European Union finance ministers are likely to take a political step toward creating a banking union with powers to close down failing banks on Tuesday, but leave nagging legal details to another time, perhaps next week.
The ministers, meeting in Brussels, expect to reach a broad political deal on how to close down failing eurozone banks. But the precise details of how it will work will probably come later.
The issue is crucial for the eurozone as a banking union is widely viewed as shoring up the currency-sharing group against future debt and financial crises.
Financial markets have paid little attention to the debate but there is a risk that failure to reach an agreement could be taken as a sign the bloc is not capable of protecting itself.
To have the banking union in place from the start of 2015, ministers must reach an agreement between themselves by the end of the year to allow time for further negotiations with the European Parliament, which dissolves in April.
“I believe that a political agreement is possible today, even if there is further legal work to be done afterwards,” French Finance Minister Pierre Moscovici told reporters on entering the meeting. “I would like to leave tonight with an agreement already clearly drawn.”
European Central Bank Executive Board member Joerg Asmussen said the next ministerial meeting, called the Ecofin, to reach a final agreement could be on December 18, on the eve of a European leaders’ summit on December 19-20.
“I would expect that …we will manage to narrow down the differences today. But I do not expect that we will reach a final agreement already today…so I already pencilled in another Ecofin before the European summit,” he said.
The most contentious problems are: Who decides and who pays? because they raise complex questions of sovereignty and cost.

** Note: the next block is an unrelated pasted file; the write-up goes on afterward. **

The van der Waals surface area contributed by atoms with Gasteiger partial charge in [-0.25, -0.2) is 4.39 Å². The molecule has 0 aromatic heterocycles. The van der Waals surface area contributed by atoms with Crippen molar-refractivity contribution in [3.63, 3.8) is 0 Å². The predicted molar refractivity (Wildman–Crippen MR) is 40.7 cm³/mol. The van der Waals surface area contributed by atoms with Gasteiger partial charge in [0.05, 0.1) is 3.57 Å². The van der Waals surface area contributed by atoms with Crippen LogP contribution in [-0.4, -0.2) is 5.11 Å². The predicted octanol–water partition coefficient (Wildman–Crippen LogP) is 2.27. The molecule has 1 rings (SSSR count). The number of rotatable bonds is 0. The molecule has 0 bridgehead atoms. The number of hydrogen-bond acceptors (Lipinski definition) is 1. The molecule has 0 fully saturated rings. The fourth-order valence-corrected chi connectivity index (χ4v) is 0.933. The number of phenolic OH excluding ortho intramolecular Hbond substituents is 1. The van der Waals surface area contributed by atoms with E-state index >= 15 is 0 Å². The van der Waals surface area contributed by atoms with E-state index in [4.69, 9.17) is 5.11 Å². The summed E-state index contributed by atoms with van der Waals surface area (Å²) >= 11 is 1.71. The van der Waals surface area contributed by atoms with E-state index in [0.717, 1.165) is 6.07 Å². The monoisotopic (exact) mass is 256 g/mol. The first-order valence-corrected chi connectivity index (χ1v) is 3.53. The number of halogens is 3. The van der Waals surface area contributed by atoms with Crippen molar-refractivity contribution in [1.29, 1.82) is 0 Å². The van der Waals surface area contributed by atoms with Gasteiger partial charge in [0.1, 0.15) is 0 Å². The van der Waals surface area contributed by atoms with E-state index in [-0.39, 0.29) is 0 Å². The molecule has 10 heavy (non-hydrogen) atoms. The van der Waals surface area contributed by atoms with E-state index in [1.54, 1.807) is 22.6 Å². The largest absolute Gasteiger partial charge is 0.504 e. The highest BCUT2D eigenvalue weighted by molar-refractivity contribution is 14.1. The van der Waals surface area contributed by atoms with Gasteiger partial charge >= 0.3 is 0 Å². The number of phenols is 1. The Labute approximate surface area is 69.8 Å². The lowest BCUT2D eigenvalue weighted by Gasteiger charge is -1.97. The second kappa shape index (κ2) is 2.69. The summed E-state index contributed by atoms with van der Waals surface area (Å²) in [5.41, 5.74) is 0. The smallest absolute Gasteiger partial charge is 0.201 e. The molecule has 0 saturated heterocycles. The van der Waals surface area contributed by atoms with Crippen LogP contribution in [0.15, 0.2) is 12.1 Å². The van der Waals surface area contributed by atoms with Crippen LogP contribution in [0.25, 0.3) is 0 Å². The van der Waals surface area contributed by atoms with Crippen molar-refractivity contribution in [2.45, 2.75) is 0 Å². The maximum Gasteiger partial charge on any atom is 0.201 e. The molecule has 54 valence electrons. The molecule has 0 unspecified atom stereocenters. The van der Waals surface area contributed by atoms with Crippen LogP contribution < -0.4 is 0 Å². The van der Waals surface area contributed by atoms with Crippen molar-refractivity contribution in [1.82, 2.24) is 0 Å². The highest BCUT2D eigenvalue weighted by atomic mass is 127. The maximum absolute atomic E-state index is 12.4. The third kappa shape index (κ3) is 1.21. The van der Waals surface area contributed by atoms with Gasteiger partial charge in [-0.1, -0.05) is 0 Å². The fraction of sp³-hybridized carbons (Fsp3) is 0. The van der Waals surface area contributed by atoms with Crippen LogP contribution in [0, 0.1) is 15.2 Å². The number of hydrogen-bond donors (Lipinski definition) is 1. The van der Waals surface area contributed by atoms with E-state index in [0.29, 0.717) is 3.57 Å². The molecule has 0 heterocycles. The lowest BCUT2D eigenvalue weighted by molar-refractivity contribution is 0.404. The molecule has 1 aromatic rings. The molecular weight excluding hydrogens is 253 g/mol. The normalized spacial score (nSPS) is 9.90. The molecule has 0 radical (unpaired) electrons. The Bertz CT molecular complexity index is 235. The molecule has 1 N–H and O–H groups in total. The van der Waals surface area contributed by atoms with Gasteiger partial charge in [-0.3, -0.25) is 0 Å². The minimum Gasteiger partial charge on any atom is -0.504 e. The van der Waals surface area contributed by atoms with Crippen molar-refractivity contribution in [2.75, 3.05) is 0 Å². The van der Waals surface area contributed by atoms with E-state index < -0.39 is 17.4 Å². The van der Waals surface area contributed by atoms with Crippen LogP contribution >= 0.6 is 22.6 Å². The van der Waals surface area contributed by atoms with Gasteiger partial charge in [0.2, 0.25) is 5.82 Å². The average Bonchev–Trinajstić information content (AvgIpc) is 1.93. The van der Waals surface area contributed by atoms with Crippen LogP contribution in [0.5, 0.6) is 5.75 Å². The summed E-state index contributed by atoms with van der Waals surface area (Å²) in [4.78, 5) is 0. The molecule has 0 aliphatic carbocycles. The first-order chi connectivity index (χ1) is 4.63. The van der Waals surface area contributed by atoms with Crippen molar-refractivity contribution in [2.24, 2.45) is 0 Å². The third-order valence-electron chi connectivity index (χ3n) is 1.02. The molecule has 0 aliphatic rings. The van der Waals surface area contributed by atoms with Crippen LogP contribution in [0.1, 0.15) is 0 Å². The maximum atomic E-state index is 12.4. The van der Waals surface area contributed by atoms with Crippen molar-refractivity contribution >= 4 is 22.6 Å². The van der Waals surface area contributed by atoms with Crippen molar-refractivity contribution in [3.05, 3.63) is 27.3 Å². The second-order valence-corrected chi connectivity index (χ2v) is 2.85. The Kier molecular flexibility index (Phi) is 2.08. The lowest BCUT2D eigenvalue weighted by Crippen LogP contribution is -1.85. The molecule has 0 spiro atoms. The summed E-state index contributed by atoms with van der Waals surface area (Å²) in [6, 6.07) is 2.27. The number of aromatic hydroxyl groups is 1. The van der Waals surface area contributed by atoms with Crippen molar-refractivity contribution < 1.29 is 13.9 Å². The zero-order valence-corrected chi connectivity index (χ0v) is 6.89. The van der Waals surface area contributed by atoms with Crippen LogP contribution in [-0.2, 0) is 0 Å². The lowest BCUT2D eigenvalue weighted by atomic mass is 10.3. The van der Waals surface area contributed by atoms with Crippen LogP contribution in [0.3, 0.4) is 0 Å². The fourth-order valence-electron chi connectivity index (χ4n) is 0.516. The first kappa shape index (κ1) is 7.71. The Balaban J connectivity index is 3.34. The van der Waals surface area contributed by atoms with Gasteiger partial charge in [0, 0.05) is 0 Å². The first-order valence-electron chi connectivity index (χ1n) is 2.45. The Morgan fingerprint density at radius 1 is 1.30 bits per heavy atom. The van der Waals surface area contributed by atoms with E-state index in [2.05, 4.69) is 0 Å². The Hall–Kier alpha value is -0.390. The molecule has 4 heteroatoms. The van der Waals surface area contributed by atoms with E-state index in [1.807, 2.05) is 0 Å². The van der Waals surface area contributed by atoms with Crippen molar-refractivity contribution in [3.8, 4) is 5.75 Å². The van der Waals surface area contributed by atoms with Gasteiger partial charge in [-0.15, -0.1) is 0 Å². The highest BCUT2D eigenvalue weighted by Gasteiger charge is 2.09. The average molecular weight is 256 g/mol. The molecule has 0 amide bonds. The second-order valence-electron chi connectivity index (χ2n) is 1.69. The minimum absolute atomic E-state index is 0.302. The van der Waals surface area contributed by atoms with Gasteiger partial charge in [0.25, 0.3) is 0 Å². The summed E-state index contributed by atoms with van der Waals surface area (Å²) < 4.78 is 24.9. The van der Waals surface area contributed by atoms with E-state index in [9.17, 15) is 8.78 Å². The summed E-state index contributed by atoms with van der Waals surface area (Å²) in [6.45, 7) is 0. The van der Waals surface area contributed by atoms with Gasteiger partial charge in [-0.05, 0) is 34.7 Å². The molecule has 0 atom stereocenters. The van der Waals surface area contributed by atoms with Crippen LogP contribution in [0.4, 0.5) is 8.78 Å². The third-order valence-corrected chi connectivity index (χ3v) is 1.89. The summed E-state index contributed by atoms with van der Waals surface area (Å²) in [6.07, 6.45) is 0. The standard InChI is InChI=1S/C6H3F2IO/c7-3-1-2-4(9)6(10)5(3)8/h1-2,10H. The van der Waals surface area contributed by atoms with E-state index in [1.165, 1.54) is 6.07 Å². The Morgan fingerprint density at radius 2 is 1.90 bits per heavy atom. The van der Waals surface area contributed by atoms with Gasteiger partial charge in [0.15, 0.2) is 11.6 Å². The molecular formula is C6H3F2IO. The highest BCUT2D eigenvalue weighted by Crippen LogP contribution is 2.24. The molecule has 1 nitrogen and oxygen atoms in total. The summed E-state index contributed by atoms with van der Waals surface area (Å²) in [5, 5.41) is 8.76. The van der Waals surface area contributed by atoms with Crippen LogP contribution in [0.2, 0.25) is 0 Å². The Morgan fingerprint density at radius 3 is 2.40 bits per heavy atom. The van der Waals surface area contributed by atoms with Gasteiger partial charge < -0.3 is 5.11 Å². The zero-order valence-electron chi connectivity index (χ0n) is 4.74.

For the bank union to work, an EU institution has to have the power to close down a bank anywhere in the eurozone. A majority of countries would like this job to be entrusted to the EU’s executive arm, the impartial European Commission.
But Germany, Finland and Slovakia would prefer such decisions to be made by the Ecofin council of finance ministers, especially if the decision to close down a bank would entail the use of any common eurozone funds.
How to pay for bank restructuring or closures is politically an even more difficult problem.
While all such expenses are eventually to be covered by the banks themselves from annual fees, the question is where to get the money from until enough such contributions accumulate in the Single Resolution Fund hat will be set up for that purpose.
“It is key from our side that especially in the transition period, when the fund does not have enough money, it has a credible backstop,” ECB’s Asmussen said.
Most ministers agree such last resort help for the Single Resolution Fund should come directly from the eurozone bailout fund ESM, with no involvement of governments, some of which them might not have the money to help.
But Germany opposes the idea, insisting that each government should backstop any expenses related to its banks, and, if needed, borrow from the ESM like the Spanish government did to recapitalise its banks, accepting all the loan conditions.
To minimize any costs that eurozone taxpayers may have to cover, the ministers have already agreed that bank shareholders, bond holders and even large depositors will be the first to lose money in the case that a bank is wound down.
But they have yet to agree on when the new, tougher rules on bank shareholder and creditor losses are to come into force. The initial plan was 2018, but this now looks likely to be pushed forward to 2016 instead. [Reuters]